Molecular recognition and organocatalysis: mimicking enzymes

Research lines:

Chiral Cation Receptors

Non-covalent interactions are responsible for a large number of the functions of biological systems: molecular recognition, transport, catalysis, etc. Therefore, understanding these interactions is essential for modulating the functional properties of molecules and new materials. We have used chiral cation receptors as simple models to be able to quantify some of these interactions and the way in which they cooperate with each other.

Peptide-Mimetic Synthesis and Organocatalysis

Another model we use to study non-covalent interactions are mimetic peptides. These structures are used to mimic the peptide structure by spatially arranging functional groups in a controlled way. Possessing characteristics similar to their natural counterparts, mimetic peptides have been used to replace enzymes or proteins, or to interrupt interactions between proteins. Our group uses sugar-amino acids (SAA) as a unit for the construction of peptide-mimetics, which possess the skeleton of a sugar, and additionally an amino and an acid functionality. Studying cyclic peptides derived from ε-SAA, we found that small modifications in the skeleton of ε-SAA can lead to changes in the pattern of intramolecular non-covalent interactions and therefore significantly modify the spatial arrangement of these macrocycles. Transferring this knowledge to organocatalysis we have designed two pseudoenantiomeric catalysts capable of catalyzing the Michael addition of aldehydes to β-nitrosostyrenes. The reactions proceed in an enantioselective way using catalytic loads minor to 1 mol %, in practically quantitative yields and with enantiomeric excesses higher than 97 %.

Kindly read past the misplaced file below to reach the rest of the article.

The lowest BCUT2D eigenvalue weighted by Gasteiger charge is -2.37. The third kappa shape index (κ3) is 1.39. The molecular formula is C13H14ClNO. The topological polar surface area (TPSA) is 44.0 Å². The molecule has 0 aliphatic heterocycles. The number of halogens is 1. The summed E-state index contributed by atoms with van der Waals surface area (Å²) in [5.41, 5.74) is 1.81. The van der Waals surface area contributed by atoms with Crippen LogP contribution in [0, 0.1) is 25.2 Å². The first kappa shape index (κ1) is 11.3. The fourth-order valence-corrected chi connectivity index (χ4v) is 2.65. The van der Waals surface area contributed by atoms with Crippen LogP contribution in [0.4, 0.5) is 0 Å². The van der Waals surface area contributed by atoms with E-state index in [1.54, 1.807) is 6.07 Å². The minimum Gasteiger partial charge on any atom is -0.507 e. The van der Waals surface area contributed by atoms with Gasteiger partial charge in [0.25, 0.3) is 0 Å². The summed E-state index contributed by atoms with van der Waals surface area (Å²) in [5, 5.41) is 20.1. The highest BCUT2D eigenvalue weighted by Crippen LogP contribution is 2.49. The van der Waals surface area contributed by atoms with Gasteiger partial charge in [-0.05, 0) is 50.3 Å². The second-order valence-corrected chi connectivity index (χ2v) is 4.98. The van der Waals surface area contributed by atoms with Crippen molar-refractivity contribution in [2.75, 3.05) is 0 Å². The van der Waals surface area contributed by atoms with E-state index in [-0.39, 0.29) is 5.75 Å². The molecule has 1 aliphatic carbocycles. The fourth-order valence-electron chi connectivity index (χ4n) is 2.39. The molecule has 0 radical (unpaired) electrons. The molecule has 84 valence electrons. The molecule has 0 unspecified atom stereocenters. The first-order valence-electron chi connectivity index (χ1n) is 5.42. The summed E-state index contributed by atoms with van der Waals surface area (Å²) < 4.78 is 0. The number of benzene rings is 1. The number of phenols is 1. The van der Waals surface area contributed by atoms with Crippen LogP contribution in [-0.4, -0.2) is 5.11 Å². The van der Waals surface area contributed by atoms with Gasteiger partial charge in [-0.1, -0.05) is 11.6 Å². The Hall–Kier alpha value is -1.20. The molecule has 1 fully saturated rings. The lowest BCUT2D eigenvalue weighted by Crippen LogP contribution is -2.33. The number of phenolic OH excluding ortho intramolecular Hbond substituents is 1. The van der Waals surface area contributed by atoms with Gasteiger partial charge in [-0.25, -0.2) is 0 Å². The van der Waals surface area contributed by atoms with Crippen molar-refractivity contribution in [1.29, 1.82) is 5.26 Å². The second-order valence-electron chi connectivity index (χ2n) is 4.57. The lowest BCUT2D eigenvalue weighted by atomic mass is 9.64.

We are currently working to expand the use of these highly modulable organocatalysts to new reactions and substrates.